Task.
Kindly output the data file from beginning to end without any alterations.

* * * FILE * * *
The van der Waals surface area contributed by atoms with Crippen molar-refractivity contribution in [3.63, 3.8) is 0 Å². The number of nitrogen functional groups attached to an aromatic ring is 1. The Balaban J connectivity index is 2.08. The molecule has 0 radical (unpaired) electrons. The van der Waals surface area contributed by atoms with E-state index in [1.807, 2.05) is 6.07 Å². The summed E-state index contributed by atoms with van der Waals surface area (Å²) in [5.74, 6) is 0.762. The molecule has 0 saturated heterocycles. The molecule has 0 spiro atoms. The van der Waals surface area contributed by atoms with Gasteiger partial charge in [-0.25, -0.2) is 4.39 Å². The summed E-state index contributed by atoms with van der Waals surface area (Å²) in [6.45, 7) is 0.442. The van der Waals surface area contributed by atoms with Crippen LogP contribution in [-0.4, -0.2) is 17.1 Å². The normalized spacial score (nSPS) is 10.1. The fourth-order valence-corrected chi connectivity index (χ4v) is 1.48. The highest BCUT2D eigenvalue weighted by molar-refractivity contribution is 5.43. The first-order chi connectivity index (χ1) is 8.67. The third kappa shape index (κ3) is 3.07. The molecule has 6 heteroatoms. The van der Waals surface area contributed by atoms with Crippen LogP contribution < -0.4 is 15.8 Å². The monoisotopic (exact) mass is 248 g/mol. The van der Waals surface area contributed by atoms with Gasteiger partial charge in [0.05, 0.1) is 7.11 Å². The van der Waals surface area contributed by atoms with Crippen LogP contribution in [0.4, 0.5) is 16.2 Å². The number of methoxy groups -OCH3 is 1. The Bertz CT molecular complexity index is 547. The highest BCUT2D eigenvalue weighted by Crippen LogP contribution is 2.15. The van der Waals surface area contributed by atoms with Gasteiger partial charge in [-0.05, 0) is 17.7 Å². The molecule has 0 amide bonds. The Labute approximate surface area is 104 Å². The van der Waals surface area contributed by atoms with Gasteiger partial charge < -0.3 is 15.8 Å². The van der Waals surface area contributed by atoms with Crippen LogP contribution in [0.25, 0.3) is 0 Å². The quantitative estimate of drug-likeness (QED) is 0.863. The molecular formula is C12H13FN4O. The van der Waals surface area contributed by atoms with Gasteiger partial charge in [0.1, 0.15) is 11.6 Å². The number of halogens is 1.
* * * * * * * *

The van der Waals surface area contributed by atoms with Crippen molar-refractivity contribution in [3.63, 3.8) is 0 Å². The number of nitrogen functional groups attached to an aromatic ring is 1. The Balaban J connectivity index is 2.08. The molecule has 0 radical (unpaired) electrons. The van der Waals surface area contributed by atoms with E-state index in [1.807, 2.05) is 6.07 Å². The summed E-state index contributed by atoms with van der Waals surface area (Å²) in [5.74, 6) is 0.762. The molecule has 0 saturated heterocycles. The molecule has 0 spiro atoms. The van der Waals surface area contributed by atoms with Gasteiger partial charge in [-0.25, -0.2) is 4.39 Å². The summed E-state index contributed by atoms with van der Waals surface area (Å²) in [6.45, 7) is 0.442. The van der Waals surface area contributed by atoms with Crippen LogP contribution in [-0.4, -0.2) is 17.1 Å². The normalized spacial score (nSPS) is 10.1. The fourth-order valence-corrected chi connectivity index (χ4v) is 1.48. The highest BCUT2D eigenvalue weighted by molar-refractivity contribution is 5.43. The first-order chi connectivity index (χ1) is 8.67. The third kappa shape index (κ3) is 3.07. The molecule has 6 heteroatoms. The van der Waals surface area contributed by atoms with Crippen LogP contribution < -0.4 is 15.8 Å². The monoisotopic (exact) mass is 248 g/mol. The van der Waals surface area contributed by atoms with Gasteiger partial charge in [0.05, 0.1) is 7.11 Å². The van der Waals surface area contributed by atoms with Crippen LogP contribution in [0.4, 0.5) is 16.2 Å². The number of methoxy groups -OCH3 is 1. The Bertz CT molecular complexity index is 547. The highest BCUT2D eigenvalue weighted by Crippen LogP contribution is 2.15. The van der Waals surface area contributed by atoms with Gasteiger partial charge in [-0.05, 0) is 17.7 Å². The molecule has 0 amide bonds. The Labute approximate surface area is 104 Å². The van der Waals surface area contributed by atoms with Gasteiger partial charge < -0.3 is 15.8 Å². The van der Waals surface area contributed by atoms with Crippen LogP contribution in [0.25, 0.3) is 0 Å². The quantitative estimate of drug-likeness (QED) is 0.863. The molecular formula is C12H13FN4O. The van der Waals surface area contributed by atoms with Gasteiger partial charge in [0.1, 0.15) is 11.6 Å². The number of halogens is 1.